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How to Combat College Entrance Exam Nerves

How to Combat College Entrance Exam Nerves main image

Guest post: David Recine

Feeling too anxious can cause you to do poorly on a college entrance exam, even if you know the material. And study-time jitters can actually prevent you from mastering an exam. When you’re preparing for a big test, nerves are not your friend. Fortunately, there are things you can do to combat nerves before the big exam.

1. Set realistic goals

Very few people get a perfect score on college entrance exams such as the GRE, GMAT, SAT, LSAT, etc… And no universities will ask for a perfect score. And yet, so many students feel they absolutely have to get a top score. Ironically, obsessing over that perfect score can cause you to become a complete nervous wreck, so that you actually score lower than you otherwise would have.

Don’t get me wrong. I’m not saying that anyone should simply settle for the minimum score they need. But I am saying that you should view anything above your minimum score as a fun gift, not as a serious, life-and-death struggle. Obtaining your school’s required score is the real victory – any extra points on top of that are desirable… but remember they are just the icing on the cake.

2. Build confidence with a detailed-yet-flexible study plan

Once you’ve kept your pre-exam nerves in check by setting a realistic target score, put together a reasonable study plan to get you to that goal. As you plan, think about how quickly you’ll really be able to master exam skills such as GMAT math, LSAT logic, GRE vocabulary, and so on.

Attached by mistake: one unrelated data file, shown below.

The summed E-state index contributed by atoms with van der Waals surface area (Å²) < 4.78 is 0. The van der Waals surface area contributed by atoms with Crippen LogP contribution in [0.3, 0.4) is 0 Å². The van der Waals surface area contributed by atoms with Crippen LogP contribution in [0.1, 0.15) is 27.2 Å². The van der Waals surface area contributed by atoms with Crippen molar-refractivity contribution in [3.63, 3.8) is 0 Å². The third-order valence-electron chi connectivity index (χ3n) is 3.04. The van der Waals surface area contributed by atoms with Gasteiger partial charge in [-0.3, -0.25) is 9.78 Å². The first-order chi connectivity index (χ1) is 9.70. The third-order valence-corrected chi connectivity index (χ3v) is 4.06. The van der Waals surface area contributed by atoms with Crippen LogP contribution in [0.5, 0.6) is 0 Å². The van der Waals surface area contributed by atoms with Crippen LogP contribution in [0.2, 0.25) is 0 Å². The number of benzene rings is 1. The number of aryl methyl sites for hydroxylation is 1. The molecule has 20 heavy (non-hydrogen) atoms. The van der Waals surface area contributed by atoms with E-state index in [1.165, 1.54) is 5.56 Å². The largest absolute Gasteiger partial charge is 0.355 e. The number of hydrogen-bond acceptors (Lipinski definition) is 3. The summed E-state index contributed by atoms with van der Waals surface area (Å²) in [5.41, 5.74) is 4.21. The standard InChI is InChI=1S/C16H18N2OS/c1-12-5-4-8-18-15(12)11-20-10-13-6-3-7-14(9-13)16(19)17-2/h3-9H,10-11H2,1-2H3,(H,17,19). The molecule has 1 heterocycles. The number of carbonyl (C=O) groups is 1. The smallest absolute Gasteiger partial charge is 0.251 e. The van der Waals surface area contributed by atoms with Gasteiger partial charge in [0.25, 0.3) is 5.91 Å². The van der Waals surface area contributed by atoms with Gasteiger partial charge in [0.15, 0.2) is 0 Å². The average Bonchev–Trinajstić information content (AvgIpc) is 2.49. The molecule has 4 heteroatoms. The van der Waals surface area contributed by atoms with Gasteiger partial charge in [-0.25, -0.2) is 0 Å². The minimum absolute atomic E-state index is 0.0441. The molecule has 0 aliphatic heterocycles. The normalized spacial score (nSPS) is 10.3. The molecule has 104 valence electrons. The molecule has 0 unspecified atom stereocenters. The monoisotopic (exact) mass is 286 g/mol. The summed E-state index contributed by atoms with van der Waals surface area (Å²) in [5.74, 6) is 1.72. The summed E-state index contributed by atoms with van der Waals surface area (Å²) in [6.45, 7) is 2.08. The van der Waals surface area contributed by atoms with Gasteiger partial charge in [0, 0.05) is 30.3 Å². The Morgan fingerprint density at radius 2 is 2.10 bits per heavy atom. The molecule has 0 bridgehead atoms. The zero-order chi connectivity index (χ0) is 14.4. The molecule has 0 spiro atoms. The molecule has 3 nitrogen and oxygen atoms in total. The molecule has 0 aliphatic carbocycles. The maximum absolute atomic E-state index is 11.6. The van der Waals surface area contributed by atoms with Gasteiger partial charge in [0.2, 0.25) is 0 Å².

Don’t make a study schedule that forces you to go through prep materials too quickly – setting the wrong pace can cause you to feel overworked and discouraged. A poorly designed study schedule can be the worst thing to happen to your nerves before an exam.

 You may not know exactly how long it will take you to master your exam skills, but you can probably envision a timeline that seems right and makes you feel confident. From there, combat your exam nerves by making your study plan flexible. Some exam skills will take more time to master than expected – account for this in your plan. And be prepared for delays as life happens. To minimize stress, make sure your study plan leaves room for getting sick, working late, and other sometimes-unpredictable life responsibilities.

 Above all, be conscious of how much time you really have for test prep in a given week. Four or five hours a day may seem like a great idea as you plan out your study schedule. But if you don’t really have that much time for studies, trying to hold yourself to such an ambitious plan can quickly reduce you to an exhausted bundle of nerves.

3. Take good care of yourself

 To minimize those exam nerves in the run-up to the big day, make some time to relax and enjoy yourself. During longer study sessions, give yourself short breaks here and there to snack, have a nice cool drink, and get up and move around. And make sure you take time each week to do things you enjoy – being with family and friends, watching your favorite TV shows, going for a nice peaceful walk… All of these things calm your nerves and recharge your soul. This kind of recharge will be necessary from time to time if you’re going to keep your nerves under control and maintain your focus.

David Recine is a test prep expert at Magoosh.com. Over at Magoosh, David and his colleagues offer detailed GRE prep study plans to help you feel prepared and reduce your stress on test day.

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